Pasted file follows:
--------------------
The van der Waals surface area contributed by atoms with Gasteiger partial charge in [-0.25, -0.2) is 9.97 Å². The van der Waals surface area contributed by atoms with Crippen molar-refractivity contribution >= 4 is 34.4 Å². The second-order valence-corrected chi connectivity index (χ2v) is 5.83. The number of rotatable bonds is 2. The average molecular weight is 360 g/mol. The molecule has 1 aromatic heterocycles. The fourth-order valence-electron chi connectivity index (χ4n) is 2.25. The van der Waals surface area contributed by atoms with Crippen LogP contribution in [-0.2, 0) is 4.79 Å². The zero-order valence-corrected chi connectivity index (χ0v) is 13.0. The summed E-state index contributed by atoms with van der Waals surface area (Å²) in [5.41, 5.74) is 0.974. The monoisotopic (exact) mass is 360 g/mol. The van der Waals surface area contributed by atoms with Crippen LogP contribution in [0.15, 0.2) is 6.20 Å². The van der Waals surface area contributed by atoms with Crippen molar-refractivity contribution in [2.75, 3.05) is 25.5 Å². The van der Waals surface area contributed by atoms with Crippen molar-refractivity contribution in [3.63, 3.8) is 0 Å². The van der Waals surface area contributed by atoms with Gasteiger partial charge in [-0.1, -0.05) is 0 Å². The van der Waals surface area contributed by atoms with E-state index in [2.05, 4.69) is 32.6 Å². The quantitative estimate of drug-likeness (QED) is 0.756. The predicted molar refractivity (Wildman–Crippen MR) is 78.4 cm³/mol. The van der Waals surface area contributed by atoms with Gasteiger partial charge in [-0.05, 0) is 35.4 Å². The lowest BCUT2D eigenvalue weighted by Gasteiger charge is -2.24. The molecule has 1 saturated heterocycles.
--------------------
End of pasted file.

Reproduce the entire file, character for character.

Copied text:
The van der Waals surface area contributed by atoms with Gasteiger partial charge in [-0.25, -0.2) is 9.97 Å². The van der Waals surface area contributed by atoms with Crippen molar-refractivity contribution >= 4 is 34.4 Å². The second-order valence-corrected chi connectivity index (χ2v) is 5.83. The number of rotatable bonds is 2. The average molecular weight is 360 g/mol. The molecule has 1 aromatic heterocycles. The fourth-order valence-electron chi connectivity index (χ4n) is 2.25. The van der Waals surface area contributed by atoms with Crippen LogP contribution in [-0.2, 0) is 4.79 Å². The zero-order valence-corrected chi connectivity index (χ0v) is 13.0. The summed E-state index contributed by atoms with van der Waals surface area (Å²) in [5.41, 5.74) is 0.974. The monoisotopic (exact) mass is 360 g/mol. The van der Waals surface area contributed by atoms with Crippen LogP contribution in [0.15, 0.2) is 6.20 Å². The van der Waals surface area contributed by atoms with Crippen molar-refractivity contribution in [2.75, 3.05) is 25.5 Å². The van der Waals surface area contributed by atoms with Crippen molar-refractivity contribution in [3.63, 3.8) is 0 Å². The van der Waals surface area contributed by atoms with Gasteiger partial charge in [-0.1, -0.05) is 0 Å². The van der Waals surface area contributed by atoms with E-state index in [2.05, 4.69) is 32.6 Å². The quantitative estimate of drug-likeness (QED) is 0.756. The predicted molar refractivity (Wildman–Crippen MR) is 78.4 cm³/mol. The van der Waals surface area contributed by atoms with Gasteiger partial charge in [-0.05, 0) is 35.4 Å². The lowest BCUT2D eigenvalue weighted by Gasteiger charge is -2.24. The molecule has 1 saturated heterocycles.